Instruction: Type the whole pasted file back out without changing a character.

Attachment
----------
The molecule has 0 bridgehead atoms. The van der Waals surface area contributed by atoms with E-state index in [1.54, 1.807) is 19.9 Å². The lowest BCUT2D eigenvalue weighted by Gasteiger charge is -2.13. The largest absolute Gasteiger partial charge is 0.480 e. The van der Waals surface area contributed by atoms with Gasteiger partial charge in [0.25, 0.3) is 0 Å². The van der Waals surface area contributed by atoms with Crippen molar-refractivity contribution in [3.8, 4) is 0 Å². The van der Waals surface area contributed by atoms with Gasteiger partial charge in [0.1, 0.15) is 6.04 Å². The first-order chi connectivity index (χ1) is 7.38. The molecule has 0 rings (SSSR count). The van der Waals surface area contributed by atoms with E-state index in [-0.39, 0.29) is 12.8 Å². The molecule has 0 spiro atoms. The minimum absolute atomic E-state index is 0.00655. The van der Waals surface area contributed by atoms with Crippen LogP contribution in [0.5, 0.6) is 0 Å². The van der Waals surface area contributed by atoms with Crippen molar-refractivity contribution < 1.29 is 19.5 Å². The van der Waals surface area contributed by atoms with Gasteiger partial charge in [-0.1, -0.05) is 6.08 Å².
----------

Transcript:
The molecule has 0 bridgehead atoms. The van der Waals surface area contributed by atoms with E-state index in [1.54, 1.807) is 19.9 Å². The lowest BCUT2D eigenvalue weighted by Gasteiger charge is -2.13. The largest absolute Gasteiger partial charge is 0.480 e. The van der Waals surface area contributed by atoms with Gasteiger partial charge in [0.25, 0.3) is 0 Å². The van der Waals surface area contributed by atoms with Crippen molar-refractivity contribution in [3.8, 4) is 0 Å². The van der Waals surface area contributed by atoms with Gasteiger partial charge in [0.1, 0.15) is 6.04 Å². The first-order chi connectivity index (χ1) is 7.38. The molecule has 0 rings (SSSR count). The van der Waals surface area contributed by atoms with E-state index in [-0.39, 0.29) is 12.8 Å². The molecule has 0 spiro atoms. The minimum absolute atomic E-state index is 0.00655. The van der Waals surface area contributed by atoms with Crippen LogP contribution in [0.5, 0.6) is 0 Å². The van der Waals surface area contributed by atoms with Crippen molar-refractivity contribution < 1.29 is 19.5 Å². The van der Waals surface area contributed by atoms with Gasteiger partial charge in [-0.1, -0.05) is 6.08 Å².